Jamboree pays off in improved building appearances

Sean C. Morgan

Of The New Era

Oregon Jamboree dollars have been at work the last couple of weeks helping to improve the appearance of the Sun Motel in the 3000 block of Highway 20.

The motel’s appearance is being upgraded and it is being repainted through a continuing grant program funded by Sweet Home Economic Development Group.

The new Sweet Home Area Revitalization Effort Planning Committee has taken over SHEDG’s façade improvement program.

The program started as part of SHEDG’s Revitalization Committee as an effort to assist local businesses with cost of improving their storefronts. SHARE was formed as part of SHEDG following a series of meetings earlier this year on revitalizing Sweet Home commercially.

“Basically, we have just become part of the process,” said Ken England, a member of the Planning Committee and the façade improvement subcommittee.

Business owners may pick up applications at the Chamber of Commerce and SHEDG office, located at 1575 Main St., across from Safeway.

Applications and plans are reviewed by a three-person subcommittee, England said. The subcommittee can approve, deny or send back the plan for further detail. Upon approval, the subcommittee turns the project over to SHEDG to release funds.

This fiscal year, SHEDG has $3,000 set aside for the program, with about $2,300 remaining as of last week, England said. The committee may approve up to $500 per project.

Upon completion of a project, a member of the subcommittee member inspects the project to make sure that it followed the plans and then the property owner is reimbursed.

“You can’t request to paint it tope, and we come out and it’s bright red,” England said.

The subcommittee serves as a “design review process,” but it doesn’t dictate exactly what must be done in an improvement project, England said. The subcommittee is mainly looking for whether a project, colors and style, will blend tastefully into the community.

The subcommittee also looks at signage with the same idea in mind, he said.

Bacilio Toscano and Mayte Garcia, owners of the Sun Motel, remodeled the interior of their business three months ago. SHEDG is helping with approximately $300 for exterior paint. They have spent around $600 so far painting.

“I think it will be very good for business,” Garcia said. “I feel enthusiastic.”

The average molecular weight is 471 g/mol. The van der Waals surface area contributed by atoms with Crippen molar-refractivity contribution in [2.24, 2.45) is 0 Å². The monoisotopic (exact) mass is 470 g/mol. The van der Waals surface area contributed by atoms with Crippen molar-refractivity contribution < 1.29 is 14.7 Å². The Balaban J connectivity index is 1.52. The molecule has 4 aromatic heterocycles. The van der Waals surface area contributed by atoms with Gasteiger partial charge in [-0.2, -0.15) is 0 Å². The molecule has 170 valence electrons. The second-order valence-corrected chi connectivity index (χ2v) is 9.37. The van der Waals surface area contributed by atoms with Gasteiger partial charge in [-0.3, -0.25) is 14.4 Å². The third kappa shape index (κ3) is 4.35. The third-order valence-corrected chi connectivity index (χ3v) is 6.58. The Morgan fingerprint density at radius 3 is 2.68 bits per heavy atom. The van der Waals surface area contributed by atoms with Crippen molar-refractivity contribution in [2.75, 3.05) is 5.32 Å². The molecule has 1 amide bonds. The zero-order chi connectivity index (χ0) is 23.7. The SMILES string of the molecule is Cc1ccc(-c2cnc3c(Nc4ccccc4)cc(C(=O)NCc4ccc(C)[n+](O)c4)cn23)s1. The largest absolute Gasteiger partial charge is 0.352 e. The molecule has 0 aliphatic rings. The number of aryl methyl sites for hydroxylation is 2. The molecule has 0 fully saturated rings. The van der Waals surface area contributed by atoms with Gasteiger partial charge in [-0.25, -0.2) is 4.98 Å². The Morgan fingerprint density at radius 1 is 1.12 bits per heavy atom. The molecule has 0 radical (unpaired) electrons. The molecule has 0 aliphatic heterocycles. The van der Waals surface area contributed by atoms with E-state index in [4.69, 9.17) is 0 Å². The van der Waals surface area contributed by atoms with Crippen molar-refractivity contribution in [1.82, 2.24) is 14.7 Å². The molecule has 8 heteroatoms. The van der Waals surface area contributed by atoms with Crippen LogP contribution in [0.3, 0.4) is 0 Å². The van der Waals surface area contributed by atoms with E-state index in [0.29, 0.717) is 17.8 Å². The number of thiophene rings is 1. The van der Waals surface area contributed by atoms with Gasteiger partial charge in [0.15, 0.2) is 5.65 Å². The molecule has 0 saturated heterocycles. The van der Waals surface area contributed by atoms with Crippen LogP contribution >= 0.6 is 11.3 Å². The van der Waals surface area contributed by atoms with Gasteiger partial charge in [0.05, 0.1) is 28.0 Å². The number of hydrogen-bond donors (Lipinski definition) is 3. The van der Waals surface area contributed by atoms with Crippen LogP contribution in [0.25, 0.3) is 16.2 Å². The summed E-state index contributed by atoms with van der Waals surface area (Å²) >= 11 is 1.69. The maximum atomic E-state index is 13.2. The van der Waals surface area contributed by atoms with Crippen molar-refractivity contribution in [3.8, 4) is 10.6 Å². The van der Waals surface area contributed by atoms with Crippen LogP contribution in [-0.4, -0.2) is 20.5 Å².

SHEDG and SHARE have provided a place to start from, not only with cash but also with style, Garcia said. Uncertain what might look best in Sweet Home, she was able to take advice from the program subcommittee on colors.

The program has enough funding for about six projects a year, England said. “For SHEDG to turn this project over to SHARE is a tremendous vote of confidence.”

The SHARE Planning Committee is one of four committees under the SHARE designation, which also includes a Steering Committee, a Finance Committee and a Marketing Committee.

“Our job is that we kind of set the priorities for what we should be doing,” England said of the Planning Committee. The marketing and finance committees handle the execution of the various SHARE efforts while the Steering Committee provides overall direction.

Right now, the Planning Committee is creating a vision statement, something it can present to the SHARE organization as a whole, England said.

“A lot of people have a lot of dissatisfactions about the current state of things in Sweet Home,” England said. “A lot of satisfactions too, but dissatisfaction drove this.”

That leaves the Planning Committee trying to answer what the community wants Sweet Home to look like in the future, he said. “We want to make sure our vision statement is supportable and in support of the SHEDG mission statement.”

SHARE is the vehicle for achieving that vision, while SHEDG is the funding vehicle for the overall effort, he said, including efforts to attract more businesses and facilities while providing greater access to goods and services in the community.

England believes in what Sweet Home has to offer, he said, noting that if he were a company executive, he would be looking at Sweet Home as a captive market, especially with the constantly rising price of fuel. If the goods and services were here, he believes the people of Sweet Home would choose to shop here.

The façade program is a piece of this effort, he said.

“I would like to see as many businesses as possible taking advantage of it, and ultimately, I’d like to see more funding for it,” England said.

“We’d like to see this program catch on and more people taking advantage of it.”

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